And others all I need to fill the empty reaches of my soul is a case of Yuengling and Spitune.
I first found Spitune at Camp Creek 2007 and I’ve been a fan ever since. As indescribable as they are, they’re the ultimate working man’s rock n roll band. The lyrics of Fred Moore are about real life people and situations, that lying jerk in the bar and the indecisive chick we all know and hate. Spitune not only hates them too, but doesn’t stop short of saying how they feel. The band could be taken for only that if not for how strongly talented they all are. The raw power of Bill Fowler’s guitar as he punches out his solos of over the solid and impenetrable bed of rhythm laid down by bassist Mike Krimm and drummer Dave Haviland is outstanding and demands attention. Fred’s acoustic guitar adds flavor to the mix, and like I previously stated, there are the lyrics. The songs wrap up in a great package which gets the crowd moving and just oozes fun. They’re definitely the best band to invite to your next barbecue.
Kim and I jumped into the truck and sped across NJ to be a part of a special event, the Spitune CD Release Party. I was looking forward to seeing them all again, hearing them again, and of course having another gig to shoot. The show did not disappoint, a rocking evening of Spitune, great friends, old and new, and lots of laughter. So now I’m introducing the neighborhood to the band, as the CD rages through my stereo and I’m anxiously waiting to the next gig.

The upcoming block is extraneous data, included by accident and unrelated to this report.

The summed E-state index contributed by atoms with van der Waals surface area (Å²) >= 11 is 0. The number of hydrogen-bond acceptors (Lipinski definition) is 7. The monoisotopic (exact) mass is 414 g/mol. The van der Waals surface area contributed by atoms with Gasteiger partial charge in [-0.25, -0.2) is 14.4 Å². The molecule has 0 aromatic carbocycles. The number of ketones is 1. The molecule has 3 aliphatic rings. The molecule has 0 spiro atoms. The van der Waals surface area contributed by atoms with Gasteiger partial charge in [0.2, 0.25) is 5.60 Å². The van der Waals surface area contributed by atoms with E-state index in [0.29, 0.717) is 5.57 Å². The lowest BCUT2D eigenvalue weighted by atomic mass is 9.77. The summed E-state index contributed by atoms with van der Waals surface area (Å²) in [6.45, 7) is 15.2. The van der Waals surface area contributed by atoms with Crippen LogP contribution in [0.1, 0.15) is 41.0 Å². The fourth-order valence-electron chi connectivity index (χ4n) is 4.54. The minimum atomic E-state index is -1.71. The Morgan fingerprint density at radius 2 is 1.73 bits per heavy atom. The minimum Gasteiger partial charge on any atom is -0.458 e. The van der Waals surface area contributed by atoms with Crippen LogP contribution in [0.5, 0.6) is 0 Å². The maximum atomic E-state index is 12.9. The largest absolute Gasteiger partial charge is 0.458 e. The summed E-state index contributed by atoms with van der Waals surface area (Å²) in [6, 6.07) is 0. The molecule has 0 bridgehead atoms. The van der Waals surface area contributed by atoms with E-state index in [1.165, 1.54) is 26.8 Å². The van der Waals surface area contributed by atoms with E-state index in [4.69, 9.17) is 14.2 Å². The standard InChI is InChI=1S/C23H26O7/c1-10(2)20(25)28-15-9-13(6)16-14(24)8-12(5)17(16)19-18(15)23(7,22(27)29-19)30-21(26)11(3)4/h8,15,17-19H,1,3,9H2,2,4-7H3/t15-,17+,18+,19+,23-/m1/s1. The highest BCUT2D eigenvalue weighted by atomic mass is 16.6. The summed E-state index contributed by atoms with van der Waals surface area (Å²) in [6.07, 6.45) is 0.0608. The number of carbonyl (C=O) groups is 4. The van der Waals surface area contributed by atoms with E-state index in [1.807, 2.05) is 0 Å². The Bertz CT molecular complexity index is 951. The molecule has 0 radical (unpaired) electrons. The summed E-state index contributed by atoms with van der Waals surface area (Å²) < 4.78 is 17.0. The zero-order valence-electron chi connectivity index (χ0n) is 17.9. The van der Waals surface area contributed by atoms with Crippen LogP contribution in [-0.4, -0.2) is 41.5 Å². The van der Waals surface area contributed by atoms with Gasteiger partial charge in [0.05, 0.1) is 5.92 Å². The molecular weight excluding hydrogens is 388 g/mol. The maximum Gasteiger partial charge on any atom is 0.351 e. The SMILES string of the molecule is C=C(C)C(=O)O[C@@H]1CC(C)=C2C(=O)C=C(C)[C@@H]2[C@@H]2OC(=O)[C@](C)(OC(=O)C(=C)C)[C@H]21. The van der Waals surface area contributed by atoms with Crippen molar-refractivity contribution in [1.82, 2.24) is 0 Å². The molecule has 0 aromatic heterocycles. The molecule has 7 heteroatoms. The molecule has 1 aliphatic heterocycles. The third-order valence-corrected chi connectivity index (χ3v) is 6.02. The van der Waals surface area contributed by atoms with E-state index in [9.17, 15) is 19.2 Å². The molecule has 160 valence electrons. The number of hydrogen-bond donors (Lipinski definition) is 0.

I just got off the phone with a new dad.
Less than 24 hrs ago, Alison came screaming into this world and changed my best friend’s life forever. We spoke for over an hour, about stuff, and all I could think of was the words of John Lennon repeating over and over… Life is what happens to you when you’re busy making other plans…
I know I’ve been absent for awhile, and I know I promised I wouldn’t let that happen, but it did. I knew/know someone who is photographer. In our conversations all would hear was the pressure of this and that, and how the need of the business cut off all other forms of life. I vowed I’d never let that happen. In my life I found it harder and harder to balance and juggle a job, a relationship, my kids, and the pressure to blog and, yes, to even pick up the camera.
So you know what I did? I took a break. I left the camera sitting on the shelf above the computer and when no one was looking, we’d talk. I’d tell it how my day was, about what I had for lunch, about what I did, and it would tell me about it’s day and all it saw …. which was limited because it never left the shelf. Then I’d start to apologize and it would shush me, and tell me it was all gonna be ok, because it would wait patiently for me until I was ready. So no matter what anyone said to me, I knew my camera wasn’t disappointed in me, so it didn’t really matter.
This weekend was gig. Same place as usual, but with a fresh “new” band. The Funky Godmothers, a band that regularly made feet move was back for a historic night. I brought my camera this time, and my new gift, the SB900 which is without a doubt the single most amazing piece of technology I’ve held in my hand. I think there’s a feature to run to fridge and get me a ham and cheese on a roll with lettuce, tomato, mayo and a little salt & pepper, I just haven’t found it yet.